Lesson 1: Word Families and Long Vowel Review

Getting Started

Facts and Definitions

  • Sentences begin with capital letters.
  • Word families are groups of words that share letters in common and have a similar sound.
  • Long vowel sounds say the letter names, as in /ā/ in "cake" and /ī/ in "kite."
  • Long vowel sounds can be spelled in many different ways.
  • Silent e has many jobs. One of its most important jobs is to make a vowel say its name, as in "late" and "note."

Lesson Focus

  • Sight words for Lesson 1: "along," "while"
  • Word families for Lesson 1: at, ap, an, ab, ag, ad, am, in, it, ig, op, og, ot, un, ut, ug, ub, en, et, eg, ed
  • Word building for Lesson 1: adding silent e to make a long vowel sound


  • Distinguish long and short vowels when reading regularly spelled one-syllable words
  • Know spelling-sound correspondences for additional common vowel teams
  • Identify words with inconsistent but common spelling-sound correspondences
  • Recognize and read grade-appropriate irregularly spelled words
  • Read with sufficient accuracy and fluency to support comprehension
  • Read grade-level text with purpose and understanding
  • Read grade-level text orally with accuracy, appropriate rate, and expression on successive readings
  • Use context to confirm or self-correct word recognition and understanding, rereading as necessary


  • binder or large accordion folder
  • colored pencils
  • glue or glue stick
  • handwriting paper* (Introduction - optional)
  • index cards (kit)
  • laminated writing sheet (kit)
  • lowercase letter cards (kit)
  • readers (kit)
  • scissors
  • Shared Reading book (kit)
  • sight word cards (kit)
  • thin dry-erase markers (kit)
  • word building cards (kit)

* - denotes an optional material that may or may not be needed


Materials: binder or large accordion folder, colored pencils, glue or glue stick, handwriting paper*, index cards (kit), laminated writing sheet (kit), lowercase letter cards (kit), readers (kit), scissors, Shared Reading book (kit), sight word cards (kit), thin dry-erase markers (kit), word building cards (kit)
This unit begins with a review of the concepts covered in Age 5-7 Reading. Note that some children will need extra time to work with these words and patterns. This may mean that some lessons will take more than five days to complete. Be sure that your child has a good grasp of the material reviewed in the first four lessons before you move on to new material.

During this lesson, your child will review short and long vowel word families and the role of silent e in long vowel sounds. He will also work with the following sight words: "along" and "while." Most words in this lesson should be review for him.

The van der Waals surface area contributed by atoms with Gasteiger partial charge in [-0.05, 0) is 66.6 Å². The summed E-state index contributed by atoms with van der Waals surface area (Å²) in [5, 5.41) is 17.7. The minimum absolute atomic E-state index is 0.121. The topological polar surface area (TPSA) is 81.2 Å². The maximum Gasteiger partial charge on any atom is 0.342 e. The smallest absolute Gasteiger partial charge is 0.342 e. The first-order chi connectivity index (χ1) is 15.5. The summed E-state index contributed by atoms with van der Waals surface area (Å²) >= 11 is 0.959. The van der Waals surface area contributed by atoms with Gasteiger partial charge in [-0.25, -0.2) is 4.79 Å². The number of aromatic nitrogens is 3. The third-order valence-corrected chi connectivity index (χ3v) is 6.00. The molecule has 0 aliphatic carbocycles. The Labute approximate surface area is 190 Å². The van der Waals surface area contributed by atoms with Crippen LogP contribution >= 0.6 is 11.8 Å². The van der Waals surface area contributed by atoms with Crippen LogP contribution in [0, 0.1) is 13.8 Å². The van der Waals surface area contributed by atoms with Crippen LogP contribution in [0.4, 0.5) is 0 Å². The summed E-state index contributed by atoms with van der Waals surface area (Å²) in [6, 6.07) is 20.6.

Moving forward, letters are written as themselves, while sounds are written inside slash marks. For example, the letter s will be written as s. The sound of s (ssss) will be written as /s/.

When sounding out written words, be sure to point to the letters as you make their sounds. When using the letter cards to make words, use the lowercase letters because lowercase letters are more common than uppercase letters in print. Note that a laminated writing sheet is included in the kit. Your child can use the sheet to practice on, or you can use it to model how to write a word.

In many activities, modifications are suggested for students who may struggle with writing skills. Feel free to adapt activities further as needed by taking turns writing, reducing the number of words your child writes, and so on. If your child needs the support of handwriting paper as he writes, he can complete his writing on handwriting paper as needed.

Your child should have recall of about 100 sight words, and he'll add to these over the course of this year. These are high-frequency words that will appear in his readers and other lesson materials.

The "Age 5-7 Sight Words, Part 1" page shows a group of sight words covered in the Age 5-7 level of reading. These sight words all appear in this lesson's readers. Ask your child to read this list aloud. Keep track of words he may struggle with. For example, you can make a light mark in the box beside words he needs to continue reviewing, and you might make flashcards of words that he needs to practice reading. (If you have the sight word cards from the Age 5-7 kit, you can use those for practice.)
Student Activity Page
NOTE: If you need a reminder about any terms or rules introduced in this unit, refer to the Unit Review Sheet for definitions and descriptions. This page also summarizes the terms and principles that your child is introduced to in each lesson.
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